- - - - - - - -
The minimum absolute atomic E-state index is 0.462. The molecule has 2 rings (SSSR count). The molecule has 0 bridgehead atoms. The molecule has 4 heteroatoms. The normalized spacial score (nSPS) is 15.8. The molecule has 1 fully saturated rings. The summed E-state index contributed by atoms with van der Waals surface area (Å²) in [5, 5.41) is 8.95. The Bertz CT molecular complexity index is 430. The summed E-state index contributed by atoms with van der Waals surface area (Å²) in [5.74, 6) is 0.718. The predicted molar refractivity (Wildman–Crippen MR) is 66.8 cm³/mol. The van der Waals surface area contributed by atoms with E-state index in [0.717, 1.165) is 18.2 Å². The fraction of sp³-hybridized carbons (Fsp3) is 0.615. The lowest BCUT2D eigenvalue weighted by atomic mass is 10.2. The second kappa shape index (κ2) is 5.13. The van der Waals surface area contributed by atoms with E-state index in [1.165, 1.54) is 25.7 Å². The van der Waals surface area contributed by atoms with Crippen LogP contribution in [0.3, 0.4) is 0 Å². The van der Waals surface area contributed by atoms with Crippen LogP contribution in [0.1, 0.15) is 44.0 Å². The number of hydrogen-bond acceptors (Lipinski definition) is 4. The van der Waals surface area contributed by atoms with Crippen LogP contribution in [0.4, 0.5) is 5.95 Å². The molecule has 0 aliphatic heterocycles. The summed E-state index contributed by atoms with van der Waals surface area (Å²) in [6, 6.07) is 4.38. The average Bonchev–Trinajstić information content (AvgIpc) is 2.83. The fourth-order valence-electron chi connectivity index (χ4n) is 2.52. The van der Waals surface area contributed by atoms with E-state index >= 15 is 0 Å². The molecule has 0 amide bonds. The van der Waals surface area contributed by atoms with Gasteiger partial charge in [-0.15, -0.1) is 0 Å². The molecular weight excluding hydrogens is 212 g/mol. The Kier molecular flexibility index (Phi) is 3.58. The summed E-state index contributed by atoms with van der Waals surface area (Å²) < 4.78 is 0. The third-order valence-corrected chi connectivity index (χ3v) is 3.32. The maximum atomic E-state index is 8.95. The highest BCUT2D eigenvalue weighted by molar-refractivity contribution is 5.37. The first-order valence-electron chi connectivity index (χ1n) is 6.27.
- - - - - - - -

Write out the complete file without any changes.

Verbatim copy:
The minimum absolute atomic E-state index is 0.462. The molecule has 2 rings (SSSR count). The molecule has 0 bridgehead atoms. The molecule has 4 heteroatoms. The normalized spacial score (nSPS) is 15.8. The molecule has 1 fully saturated rings. The summed E-state index contributed by atoms with van der Waals surface area (Å²) in [5, 5.41) is 8.95. The Bertz CT molecular complexity index is 430. The summed E-state index contributed by atoms with van der Waals surface area (Å²) in [5.74, 6) is 0.718. The predicted molar refractivity (Wildman–Crippen MR) is 66.8 cm³/mol. The van der Waals surface area contributed by atoms with E-state index in [0.717, 1.165) is 18.2 Å². The fraction of sp³-hybridized carbons (Fsp3) is 0.615. The lowest BCUT2D eigenvalue weighted by atomic mass is 10.2. The second kappa shape index (κ2) is 5.13. The van der Waals surface area contributed by atoms with E-state index in [1.165, 1.54) is 25.7 Å². The van der Waals surface area contributed by atoms with Crippen LogP contribution in [0.3, 0.4) is 0 Å². The van der Waals surface area contributed by atoms with Crippen LogP contribution in [0.1, 0.15) is 44.0 Å². The number of hydrogen-bond acceptors (Lipinski definition) is 4. The van der Waals surface area contributed by atoms with Crippen LogP contribution in [0.4, 0.5) is 5.95 Å². The molecule has 0 aliphatic heterocycles. The summed E-state index contributed by atoms with van der Waals surface area (Å²) in [6, 6.07) is 4.38. The average Bonchev–Trinajstić information content (AvgIpc) is 2.83. The fourth-order valence-electron chi connectivity index (χ4n) is 2.52. The van der Waals surface area contributed by atoms with E-state index >= 15 is 0 Å². The molecule has 0 amide bonds. The van der Waals surface area contributed by atoms with Gasteiger partial charge in [-0.15, -0.1) is 0 Å². The molecular weight excluding hydrogens is 212 g/mol. The Kier molecular flexibility index (Phi) is 3.58. The summed E-state index contributed by atoms with van der Waals surface area (Å²) < 4.78 is 0. The third-order valence-corrected chi connectivity index (χ3v) is 3.32. The maximum atomic E-state index is 8.95. The highest BCUT2D eigenvalue weighted by molar-refractivity contribution is 5.37. The first-order valence-electron chi connectivity index (χ1n) is 6.27.